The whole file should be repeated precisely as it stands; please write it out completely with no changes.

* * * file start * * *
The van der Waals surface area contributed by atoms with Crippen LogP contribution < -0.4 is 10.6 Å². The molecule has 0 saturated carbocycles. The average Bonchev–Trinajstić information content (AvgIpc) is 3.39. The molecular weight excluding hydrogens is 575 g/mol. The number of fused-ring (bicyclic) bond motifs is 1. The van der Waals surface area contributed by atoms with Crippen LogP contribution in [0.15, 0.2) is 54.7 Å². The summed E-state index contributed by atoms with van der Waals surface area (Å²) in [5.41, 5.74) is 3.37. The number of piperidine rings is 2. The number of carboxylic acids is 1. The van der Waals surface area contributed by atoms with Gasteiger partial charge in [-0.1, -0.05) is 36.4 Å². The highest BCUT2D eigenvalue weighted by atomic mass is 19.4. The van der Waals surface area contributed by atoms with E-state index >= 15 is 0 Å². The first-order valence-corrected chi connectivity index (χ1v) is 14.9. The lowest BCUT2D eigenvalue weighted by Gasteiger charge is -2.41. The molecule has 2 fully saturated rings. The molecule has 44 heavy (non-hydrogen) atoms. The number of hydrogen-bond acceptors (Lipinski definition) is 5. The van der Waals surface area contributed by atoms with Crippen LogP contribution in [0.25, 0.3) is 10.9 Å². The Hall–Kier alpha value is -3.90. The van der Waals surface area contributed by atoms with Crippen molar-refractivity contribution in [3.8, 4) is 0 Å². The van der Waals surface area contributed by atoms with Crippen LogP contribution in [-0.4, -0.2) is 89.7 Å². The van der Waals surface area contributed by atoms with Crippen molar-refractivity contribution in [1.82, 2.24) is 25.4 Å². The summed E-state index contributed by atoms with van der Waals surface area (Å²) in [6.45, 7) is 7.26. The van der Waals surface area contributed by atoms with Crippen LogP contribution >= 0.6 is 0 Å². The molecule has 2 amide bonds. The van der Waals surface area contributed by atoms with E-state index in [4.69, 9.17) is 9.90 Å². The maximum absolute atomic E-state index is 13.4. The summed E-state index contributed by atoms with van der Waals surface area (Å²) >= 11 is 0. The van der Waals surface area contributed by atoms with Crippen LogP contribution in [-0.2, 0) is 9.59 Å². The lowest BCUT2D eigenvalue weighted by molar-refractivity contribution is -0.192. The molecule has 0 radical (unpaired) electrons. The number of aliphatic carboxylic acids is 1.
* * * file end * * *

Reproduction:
The van der Waals surface area contributed by atoms with Crippen LogP contribution < -0.4 is 10.6 Å². The molecule has 0 saturated carbocycles. The average Bonchev–Trinajstić information content (AvgIpc) is 3.39. The molecular weight excluding hydrogens is 575 g/mol. The number of fused-ring (bicyclic) bond motifs is 1. The van der Waals surface area contributed by atoms with Crippen LogP contribution in [0.15, 0.2) is 54.7 Å². The summed E-state index contributed by atoms with van der Waals surface area (Å²) in [5.41, 5.74) is 3.37. The number of piperidine rings is 2. The number of carboxylic acids is 1. The van der Waals surface area contributed by atoms with Gasteiger partial charge in [-0.1, -0.05) is 36.4 Å². The highest BCUT2D eigenvalue weighted by atomic mass is 19.4. The van der Waals surface area contributed by atoms with E-state index >= 15 is 0 Å². The first-order valence-corrected chi connectivity index (χ1v) is 14.9. The lowest BCUT2D eigenvalue weighted by Gasteiger charge is -2.41. The molecule has 2 fully saturated rings. The molecule has 44 heavy (non-hydrogen) atoms. The number of hydrogen-bond acceptors (Lipinski definition) is 5. The van der Waals surface area contributed by atoms with Crippen LogP contribution in [0.25, 0.3) is 10.9 Å². The Hall–Kier alpha value is -3.90. The van der Waals surface area contributed by atoms with Crippen molar-refractivity contribution in [3.8, 4) is 0 Å². The van der Waals surface area contributed by atoms with Crippen LogP contribution in [-0.4, -0.2) is 89.7 Å². The van der Waals surface area contributed by atoms with Crippen molar-refractivity contribution in [1.82, 2.24) is 25.4 Å². The summed E-state index contributed by atoms with van der Waals surface area (Å²) in [6.45, 7) is 7.26. The van der Waals surface area contributed by atoms with Crippen LogP contribution >= 0.6 is 0 Å². The molecule has 2 amide bonds. The van der Waals surface area contributed by atoms with E-state index in [4.69, 9.17) is 9.90 Å². The maximum absolute atomic E-state index is 13.4. The summed E-state index contributed by atoms with van der Waals surface area (Å²) >= 11 is 0. The van der Waals surface area contributed by atoms with Crippen LogP contribution in [-0.2, 0) is 9.59 Å². The lowest BCUT2D eigenvalue weighted by molar-refractivity contribution is -0.192. The molecule has 0 radical (unpaired) electrons. The number of aliphatic carboxylic acids is 1.